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Fahamu | La situation des réfugiés en Algérie

Malgré que l’Algérie soit signataire de la Convention sur les réfugiés de 1951, elle n’a élaboré aucun système permettant la mise en œuvre de ses obligations internationales en matière d’asile. Le taux de reconnaissance des réfugiés est proche de zéro, incluant ceux reconnus par le HCR. Les réfugiés n’ont aucun droit, ni celui au logement, à l’éducation, à l’emploi et n’ont aucun permis de résidence.

Article de Shadia El Dardiry, coordinateur du EUROMED Workhing Group pour les réfugiés et les migrants. Cliquez ici pour lire l’article sur le site de la Fahamu.

New asylum legislation is currently being prepared in collaboration with the UNHCR and organisations such as the Italian Council for Refugees. However, organisations on the ground fear that it may be accompanied by restrictive legislation with regards to, for example, the creation of detention centres. While detention in ordinary prisons is extremely problematic, there are serious concerns that future detention centres would be even less accessible for organisations such as the International Red Cross, and further increase the vulnerability of those inside.

Algeria’s Law 08-011 relating to conditions of entry, stay and circulation in Algeria punishes and criminalises irregular migration and affects not only migrants but those who transport, hire, lodge or assist them. Migrants who face a deportation order do not have the possibility to appeal the decision, despite this being provided for in the law. Despite access to health being guaranteed by Algerian law, those in need of health services are extremely reluctant to go to hospitals, for fear of being reported and arrested inside or on their way.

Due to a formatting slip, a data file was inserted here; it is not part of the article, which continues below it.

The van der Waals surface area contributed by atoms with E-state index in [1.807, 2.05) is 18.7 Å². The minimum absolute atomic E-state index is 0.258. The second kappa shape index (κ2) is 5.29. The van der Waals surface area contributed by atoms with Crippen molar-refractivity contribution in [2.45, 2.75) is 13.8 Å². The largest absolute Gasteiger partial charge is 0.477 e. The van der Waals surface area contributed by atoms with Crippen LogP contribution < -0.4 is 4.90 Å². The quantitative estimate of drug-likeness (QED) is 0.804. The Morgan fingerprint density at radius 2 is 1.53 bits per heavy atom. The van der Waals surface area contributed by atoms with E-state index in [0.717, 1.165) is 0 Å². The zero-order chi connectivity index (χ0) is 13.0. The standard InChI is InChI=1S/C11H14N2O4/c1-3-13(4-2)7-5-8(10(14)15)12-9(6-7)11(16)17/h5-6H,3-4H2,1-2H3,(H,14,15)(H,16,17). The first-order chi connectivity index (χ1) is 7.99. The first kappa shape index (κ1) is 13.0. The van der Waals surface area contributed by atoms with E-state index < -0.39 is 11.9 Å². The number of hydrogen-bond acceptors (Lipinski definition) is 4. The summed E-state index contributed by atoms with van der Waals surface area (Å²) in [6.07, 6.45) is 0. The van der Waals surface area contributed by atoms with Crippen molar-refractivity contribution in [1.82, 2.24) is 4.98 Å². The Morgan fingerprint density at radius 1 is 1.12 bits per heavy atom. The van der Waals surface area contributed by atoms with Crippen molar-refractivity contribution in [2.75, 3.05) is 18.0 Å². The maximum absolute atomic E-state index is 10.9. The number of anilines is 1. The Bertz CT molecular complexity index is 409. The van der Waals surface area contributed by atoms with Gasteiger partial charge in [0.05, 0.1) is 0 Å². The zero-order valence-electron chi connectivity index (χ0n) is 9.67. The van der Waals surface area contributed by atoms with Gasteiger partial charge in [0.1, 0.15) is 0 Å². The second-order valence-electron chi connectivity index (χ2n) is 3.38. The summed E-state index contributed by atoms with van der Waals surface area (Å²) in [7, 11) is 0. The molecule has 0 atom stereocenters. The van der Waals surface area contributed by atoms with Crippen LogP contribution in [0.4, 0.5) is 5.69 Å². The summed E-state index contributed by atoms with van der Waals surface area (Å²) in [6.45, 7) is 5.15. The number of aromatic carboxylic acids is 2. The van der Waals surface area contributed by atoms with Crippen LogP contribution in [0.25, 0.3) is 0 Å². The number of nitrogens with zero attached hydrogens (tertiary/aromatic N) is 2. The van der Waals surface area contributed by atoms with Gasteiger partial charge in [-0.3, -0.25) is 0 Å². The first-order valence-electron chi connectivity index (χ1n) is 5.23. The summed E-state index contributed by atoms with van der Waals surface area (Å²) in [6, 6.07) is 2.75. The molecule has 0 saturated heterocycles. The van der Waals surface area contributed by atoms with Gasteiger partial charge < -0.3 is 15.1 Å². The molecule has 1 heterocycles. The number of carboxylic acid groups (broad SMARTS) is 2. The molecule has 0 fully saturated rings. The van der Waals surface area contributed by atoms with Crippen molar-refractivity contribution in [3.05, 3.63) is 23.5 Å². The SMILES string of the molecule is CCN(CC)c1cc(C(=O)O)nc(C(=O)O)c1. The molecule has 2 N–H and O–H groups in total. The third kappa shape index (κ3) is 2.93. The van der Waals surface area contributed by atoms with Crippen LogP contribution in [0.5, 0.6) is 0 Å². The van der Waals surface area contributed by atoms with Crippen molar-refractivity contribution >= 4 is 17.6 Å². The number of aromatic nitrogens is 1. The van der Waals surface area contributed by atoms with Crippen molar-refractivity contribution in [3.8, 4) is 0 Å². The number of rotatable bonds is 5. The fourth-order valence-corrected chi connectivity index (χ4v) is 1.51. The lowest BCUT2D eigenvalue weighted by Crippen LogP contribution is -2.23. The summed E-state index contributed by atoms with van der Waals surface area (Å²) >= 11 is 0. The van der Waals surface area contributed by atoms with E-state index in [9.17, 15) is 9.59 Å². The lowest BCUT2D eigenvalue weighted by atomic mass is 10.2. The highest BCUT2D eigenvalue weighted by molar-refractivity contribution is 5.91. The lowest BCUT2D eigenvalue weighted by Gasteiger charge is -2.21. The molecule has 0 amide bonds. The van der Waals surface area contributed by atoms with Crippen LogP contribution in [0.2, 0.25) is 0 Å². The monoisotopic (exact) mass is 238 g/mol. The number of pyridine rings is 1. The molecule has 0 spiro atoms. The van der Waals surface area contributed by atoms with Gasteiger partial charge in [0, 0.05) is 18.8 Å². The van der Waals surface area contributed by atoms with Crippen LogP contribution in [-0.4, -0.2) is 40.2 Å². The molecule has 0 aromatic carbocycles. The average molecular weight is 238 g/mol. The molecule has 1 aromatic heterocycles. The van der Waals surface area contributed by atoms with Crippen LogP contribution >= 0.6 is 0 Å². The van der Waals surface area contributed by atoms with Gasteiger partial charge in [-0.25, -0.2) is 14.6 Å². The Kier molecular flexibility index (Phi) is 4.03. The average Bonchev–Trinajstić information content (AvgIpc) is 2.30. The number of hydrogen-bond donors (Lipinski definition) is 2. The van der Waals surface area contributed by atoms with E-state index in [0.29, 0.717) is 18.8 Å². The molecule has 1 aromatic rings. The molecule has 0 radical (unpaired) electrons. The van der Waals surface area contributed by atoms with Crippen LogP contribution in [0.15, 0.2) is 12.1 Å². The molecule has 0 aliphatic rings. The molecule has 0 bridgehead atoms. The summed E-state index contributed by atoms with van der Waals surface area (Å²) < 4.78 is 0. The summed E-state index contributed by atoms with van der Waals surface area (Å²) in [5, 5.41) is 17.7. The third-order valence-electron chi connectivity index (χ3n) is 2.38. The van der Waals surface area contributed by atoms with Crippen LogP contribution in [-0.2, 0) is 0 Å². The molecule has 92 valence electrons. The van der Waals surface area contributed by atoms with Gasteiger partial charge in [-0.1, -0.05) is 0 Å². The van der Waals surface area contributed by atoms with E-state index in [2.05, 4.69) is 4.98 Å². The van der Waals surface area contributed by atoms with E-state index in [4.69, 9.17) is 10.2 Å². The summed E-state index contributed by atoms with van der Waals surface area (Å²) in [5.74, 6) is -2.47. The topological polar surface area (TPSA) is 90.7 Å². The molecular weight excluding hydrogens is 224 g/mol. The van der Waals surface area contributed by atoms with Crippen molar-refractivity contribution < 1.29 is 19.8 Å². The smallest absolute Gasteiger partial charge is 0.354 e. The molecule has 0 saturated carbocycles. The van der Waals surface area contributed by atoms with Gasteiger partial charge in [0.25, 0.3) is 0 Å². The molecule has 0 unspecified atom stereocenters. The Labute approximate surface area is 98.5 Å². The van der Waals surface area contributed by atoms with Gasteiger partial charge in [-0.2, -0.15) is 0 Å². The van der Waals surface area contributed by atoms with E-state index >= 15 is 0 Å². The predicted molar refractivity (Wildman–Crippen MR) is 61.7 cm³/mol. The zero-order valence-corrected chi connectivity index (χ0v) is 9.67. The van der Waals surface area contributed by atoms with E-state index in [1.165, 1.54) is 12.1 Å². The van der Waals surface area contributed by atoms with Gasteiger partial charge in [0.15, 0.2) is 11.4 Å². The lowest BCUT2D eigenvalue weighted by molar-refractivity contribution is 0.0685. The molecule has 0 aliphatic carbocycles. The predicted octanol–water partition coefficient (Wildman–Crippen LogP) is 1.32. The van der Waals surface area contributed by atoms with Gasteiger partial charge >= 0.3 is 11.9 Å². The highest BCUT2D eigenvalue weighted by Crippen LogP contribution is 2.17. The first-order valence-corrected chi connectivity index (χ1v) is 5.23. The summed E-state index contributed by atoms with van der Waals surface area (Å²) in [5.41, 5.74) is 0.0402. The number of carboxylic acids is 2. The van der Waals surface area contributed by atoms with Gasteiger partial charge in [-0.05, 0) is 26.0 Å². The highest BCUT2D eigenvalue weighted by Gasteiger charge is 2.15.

The UNHCR is absent from key border areas where the majority of migrants and refugees find themselves – in particular in Maghnia on the Moroccan border and in the south on the border with Mali. The obstacles to circulation imposed by the Law no. 08-11, and the absence of the UNHCR and of humanitarian or human rights organisations in these regions, strongly limits their access to protection, legal aid, health, lodging, etc.

Law 08-11 undermines refugees’ access to UNHCR offices by making it very difficult for them to reach the capital. In addition, the office in Alger is situated in a highly securitised embassy neighborhood; refugees wanting to reach the UNHCR offices often have to pass more than four police posts on their way. Two refugees met by an EMHRN delegation in June were sent away from the UNHCR office for not having an appointment slip, and were subsequently arrested by Algerian police on their second attempt. These difficulties, as well as the limited advantages UNHCR recognition brings in Algeria, has meant that many would-be refugees do not bother to apply for protection.

Migration is not a priority in Algeria at the moment, with other political developments taking precedence. The upside to this is that expulsions are not being systematically carried out, and deportations to Mali have not taken place since the border closure at the beginning of 2013. However, migrants and refugees remain vulnerable to any decision to crack down on irregular migration by the government and in the meantime live in precarious conditions. The EU’s externalisation policy and desire to conclude migration cooperation agreements with its Southern neighbours risks leading to further violations of migrant and refugee rights in the future.